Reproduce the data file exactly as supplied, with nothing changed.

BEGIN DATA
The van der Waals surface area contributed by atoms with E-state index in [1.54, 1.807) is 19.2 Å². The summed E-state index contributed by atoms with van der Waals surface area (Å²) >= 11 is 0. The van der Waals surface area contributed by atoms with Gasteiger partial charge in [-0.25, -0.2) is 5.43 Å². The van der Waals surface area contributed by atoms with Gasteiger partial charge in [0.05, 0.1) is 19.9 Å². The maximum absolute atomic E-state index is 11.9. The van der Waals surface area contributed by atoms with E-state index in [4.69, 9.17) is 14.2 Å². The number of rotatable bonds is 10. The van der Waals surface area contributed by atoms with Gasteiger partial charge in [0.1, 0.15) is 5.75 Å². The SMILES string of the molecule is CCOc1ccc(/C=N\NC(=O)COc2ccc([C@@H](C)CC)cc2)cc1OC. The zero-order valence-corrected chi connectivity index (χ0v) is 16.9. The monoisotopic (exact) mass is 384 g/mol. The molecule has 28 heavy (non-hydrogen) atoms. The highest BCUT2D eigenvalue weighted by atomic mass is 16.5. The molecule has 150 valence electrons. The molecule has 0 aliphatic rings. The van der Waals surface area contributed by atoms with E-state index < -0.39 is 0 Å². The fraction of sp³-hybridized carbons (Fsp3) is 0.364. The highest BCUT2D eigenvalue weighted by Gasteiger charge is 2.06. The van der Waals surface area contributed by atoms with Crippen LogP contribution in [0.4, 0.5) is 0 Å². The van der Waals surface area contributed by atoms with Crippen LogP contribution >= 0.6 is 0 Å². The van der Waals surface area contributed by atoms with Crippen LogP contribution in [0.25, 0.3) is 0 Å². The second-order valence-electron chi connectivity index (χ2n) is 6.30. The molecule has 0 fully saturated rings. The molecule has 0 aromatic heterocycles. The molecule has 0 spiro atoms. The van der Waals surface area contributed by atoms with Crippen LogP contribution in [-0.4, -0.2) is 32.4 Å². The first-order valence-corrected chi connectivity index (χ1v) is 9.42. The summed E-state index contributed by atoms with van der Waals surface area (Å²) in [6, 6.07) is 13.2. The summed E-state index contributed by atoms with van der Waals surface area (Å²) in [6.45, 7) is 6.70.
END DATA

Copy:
The van der Waals surface area contributed by atoms with E-state index in [1.54, 1.807) is 19.2 Å². The summed E-state index contributed by atoms with van der Waals surface area (Å²) >= 11 is 0. The van der Waals surface area contributed by atoms with Gasteiger partial charge in [-0.25, -0.2) is 5.43 Å². The van der Waals surface area contributed by atoms with Gasteiger partial charge in [0.05, 0.1) is 19.9 Å². The maximum absolute atomic E-state index is 11.9. The van der Waals surface area contributed by atoms with E-state index in [4.69, 9.17) is 14.2 Å². The number of rotatable bonds is 10. The van der Waals surface area contributed by atoms with Gasteiger partial charge in [0.1, 0.15) is 5.75 Å². The SMILES string of the molecule is CCOc1ccc(/C=N\NC(=O)COc2ccc([C@@H](C)CC)cc2)cc1OC. The zero-order valence-corrected chi connectivity index (χ0v) is 16.9. The monoisotopic (exact) mass is 384 g/mol. The molecule has 28 heavy (non-hydrogen) atoms. The highest BCUT2D eigenvalue weighted by atomic mass is 16.5. The molecule has 150 valence electrons. The molecule has 0 aliphatic rings. The van der Waals surface area contributed by atoms with E-state index < -0.39 is 0 Å². The fraction of sp³-hybridized carbons (Fsp3) is 0.364. The highest BCUT2D eigenvalue weighted by Gasteiger charge is 2.06. The van der Waals surface area contributed by atoms with Crippen LogP contribution in [0.4, 0.5) is 0 Å². The van der Waals surface area contributed by atoms with Crippen LogP contribution >= 0.6 is 0 Å². The van der Waals surface area contributed by atoms with Crippen LogP contribution in [0.25, 0.3) is 0 Å². The second-order valence-electron chi connectivity index (χ2n) is 6.30. The molecule has 0 fully saturated rings. The molecule has 0 aromatic heterocycles. The molecule has 0 spiro atoms. The van der Waals surface area contributed by atoms with Crippen LogP contribution in [-0.4, -0.2) is 32.4 Å². The first-order valence-corrected chi connectivity index (χ1v) is 9.42. The summed E-state index contributed by atoms with van der Waals surface area (Å²) in [6, 6.07) is 13.2. The summed E-state index contributed by atoms with van der Waals surface area (Å²) in [6.45, 7) is 6.70.